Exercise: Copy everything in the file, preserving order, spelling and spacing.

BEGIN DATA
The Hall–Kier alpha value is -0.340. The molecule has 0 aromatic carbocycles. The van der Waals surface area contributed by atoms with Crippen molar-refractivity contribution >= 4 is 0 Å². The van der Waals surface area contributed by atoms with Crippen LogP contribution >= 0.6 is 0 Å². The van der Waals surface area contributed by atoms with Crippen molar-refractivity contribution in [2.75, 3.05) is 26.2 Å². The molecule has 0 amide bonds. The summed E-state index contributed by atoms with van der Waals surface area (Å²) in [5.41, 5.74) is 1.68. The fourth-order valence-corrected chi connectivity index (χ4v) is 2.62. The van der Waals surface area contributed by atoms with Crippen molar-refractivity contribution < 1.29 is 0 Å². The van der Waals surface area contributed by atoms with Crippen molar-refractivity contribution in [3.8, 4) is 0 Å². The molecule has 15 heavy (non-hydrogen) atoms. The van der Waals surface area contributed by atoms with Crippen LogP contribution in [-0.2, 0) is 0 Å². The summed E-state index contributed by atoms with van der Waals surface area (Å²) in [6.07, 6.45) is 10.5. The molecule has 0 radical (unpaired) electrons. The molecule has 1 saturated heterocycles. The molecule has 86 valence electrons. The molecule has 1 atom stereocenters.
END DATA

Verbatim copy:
The Hall–Kier alpha value is -0.340. The molecule has 0 aromatic carbocycles. The van der Waals surface area contributed by atoms with Crippen molar-refractivity contribution >= 4 is 0 Å². The van der Waals surface area contributed by atoms with Crippen LogP contribution >= 0.6 is 0 Å². The van der Waals surface area contributed by atoms with Crippen molar-refractivity contribution in [2.75, 3.05) is 26.2 Å². The molecule has 0 amide bonds. The summed E-state index contributed by atoms with van der Waals surface area (Å²) in [5.41, 5.74) is 1.68. The fourth-order valence-corrected chi connectivity index (χ4v) is 2.62. The van der Waals surface area contributed by atoms with Crippen molar-refractivity contribution < 1.29 is 0 Å². The van der Waals surface area contributed by atoms with Crippen molar-refractivity contribution in [3.8, 4) is 0 Å². The molecule has 15 heavy (non-hydrogen) atoms. The van der Waals surface area contributed by atoms with Crippen LogP contribution in [-0.2, 0) is 0 Å². The summed E-state index contributed by atoms with van der Waals surface area (Å²) in [6.07, 6.45) is 10.5. The molecule has 0 radical (unpaired) electrons. The molecule has 1 saturated heterocycles. The molecule has 86 valence electrons. The molecule has 1 atom stereocenters.